Wednesday, July 7, 2010


Wellsboro has a town band – The Almost-World Famous Wellsboro Town Band - someone said that having a town band was “sweet” and it is. One of the nice things about this band is that virtually anyone can join and play. Even a clarinet player who only played in 4th grade for one year and when our military family was transferred, the clarinet was not, so clarinet was no longer part of my life.

Until a friend in Colorado asked me if I wanted to join the New Horizons Band – I said I could not play – he said they would teach me and he would lend me his older clarinet. So, at age 60 or so, I became a clarinet player. And loved it! The first day, the band instructor – a very famous band instructor - taught me how to play middle “C” and middle “G” – he said the next time I came he would teach me a few more notes. Over two years, I practiced and played and learned and got better until I moved from Bronze Band to Silver and was invited into the night band. I vowed nothing would come between me and my clarinet (which by this time was a wood Buffet b flat clarinet). But, something did come between us. Seminary. I just could not practice and go to this demanding school full time. So, once again, the clarinet playing was gone from my life. But this time, my clarinet remaind part of my life and rode in my car (front seat) with me from Colorado to Pennsylvania.

In my playing history, cut time with accompanying eighths and sixteenths are somewhat beyond my level of expertise. Until I played in the Mansfield Field 4th of July parade last year (with the Rinky Dink Band) I had never played with music on a lyre. I had never played standing up. Our music in Colorado was more orchestral than march, frequently fast, but rarely calling on my inexperience for playing. When we needed a tremendous clarinet player, we had the band leader’s wife (their son plays first clarinet in NY Symphony Orchestra).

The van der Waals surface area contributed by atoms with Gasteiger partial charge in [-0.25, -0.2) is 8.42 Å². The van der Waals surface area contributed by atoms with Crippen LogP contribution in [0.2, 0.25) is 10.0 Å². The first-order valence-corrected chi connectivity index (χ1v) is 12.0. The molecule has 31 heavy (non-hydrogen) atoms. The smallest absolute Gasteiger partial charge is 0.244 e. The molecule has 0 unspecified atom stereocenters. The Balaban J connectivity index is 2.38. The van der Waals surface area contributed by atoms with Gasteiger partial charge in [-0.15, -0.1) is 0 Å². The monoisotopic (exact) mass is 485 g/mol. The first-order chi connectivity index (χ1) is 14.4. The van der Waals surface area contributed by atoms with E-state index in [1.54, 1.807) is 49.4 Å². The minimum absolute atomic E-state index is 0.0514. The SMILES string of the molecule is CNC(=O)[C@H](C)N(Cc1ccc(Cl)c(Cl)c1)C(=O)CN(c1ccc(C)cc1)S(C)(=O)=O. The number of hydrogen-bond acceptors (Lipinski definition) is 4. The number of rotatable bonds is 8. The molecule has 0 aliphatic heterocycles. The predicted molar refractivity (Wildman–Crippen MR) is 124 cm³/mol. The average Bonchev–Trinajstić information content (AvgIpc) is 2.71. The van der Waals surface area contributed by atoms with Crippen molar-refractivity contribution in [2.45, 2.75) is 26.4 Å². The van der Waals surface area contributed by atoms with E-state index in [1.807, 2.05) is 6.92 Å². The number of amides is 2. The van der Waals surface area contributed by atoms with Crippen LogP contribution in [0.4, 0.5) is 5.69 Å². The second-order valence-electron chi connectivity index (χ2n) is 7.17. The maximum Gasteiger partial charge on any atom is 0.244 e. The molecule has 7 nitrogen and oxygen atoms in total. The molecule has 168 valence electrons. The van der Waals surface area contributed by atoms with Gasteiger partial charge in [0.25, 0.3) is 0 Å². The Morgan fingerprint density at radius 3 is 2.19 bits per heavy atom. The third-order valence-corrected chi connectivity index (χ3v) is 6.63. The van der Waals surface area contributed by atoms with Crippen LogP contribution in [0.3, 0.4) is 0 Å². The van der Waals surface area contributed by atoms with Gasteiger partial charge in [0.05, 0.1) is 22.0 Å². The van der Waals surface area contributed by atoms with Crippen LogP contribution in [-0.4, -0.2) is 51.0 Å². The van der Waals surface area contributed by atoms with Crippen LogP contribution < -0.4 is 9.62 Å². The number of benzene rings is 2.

The music in the Wellsboro Town Band is beyond me. However, I learned something from a friend who rides her bike all over Colorado Springs. When she first started riding she joined a bike ride and going up a hill had to stop and walk. She told the leader of the ride that she could not make it up the hill – he said “keep riding.” Good advice. I will keep practicing – by next year, I will be better.

If asked why I bother with this difficult instrument, I would have to give this answer: Christmas Eve four years ago, the musician for the church I served did not show up for our morning worship. Plain quit. Without telling anyone. Having an evening service planned, I spent the day listening to Christmas music and downloading what appeared to be singable carols from iTunes. What a church musician adds that iTunes does not is keepping tempo with the congregation: the congregation could listen, but not sing with the music I downloaded.

That one event taught me that modern churches need music. In a pinch, I play the clarinet so at least we have a melody to follow. I expect that God does not care too much about our music. I can’t say the same for our members. Unless each hymn is one they have sung all of their lives, they cannot/will not sing without accompaniment. In the emerging church movement, music is newer with the musical message tweaked to fit our modern culture. In church we do the familiar, but I add the new, and play it often enough so that it becomes part of the culture of this “emerging” congregation.

There is another reason that I keep playing this challenging instrument: I love playing!

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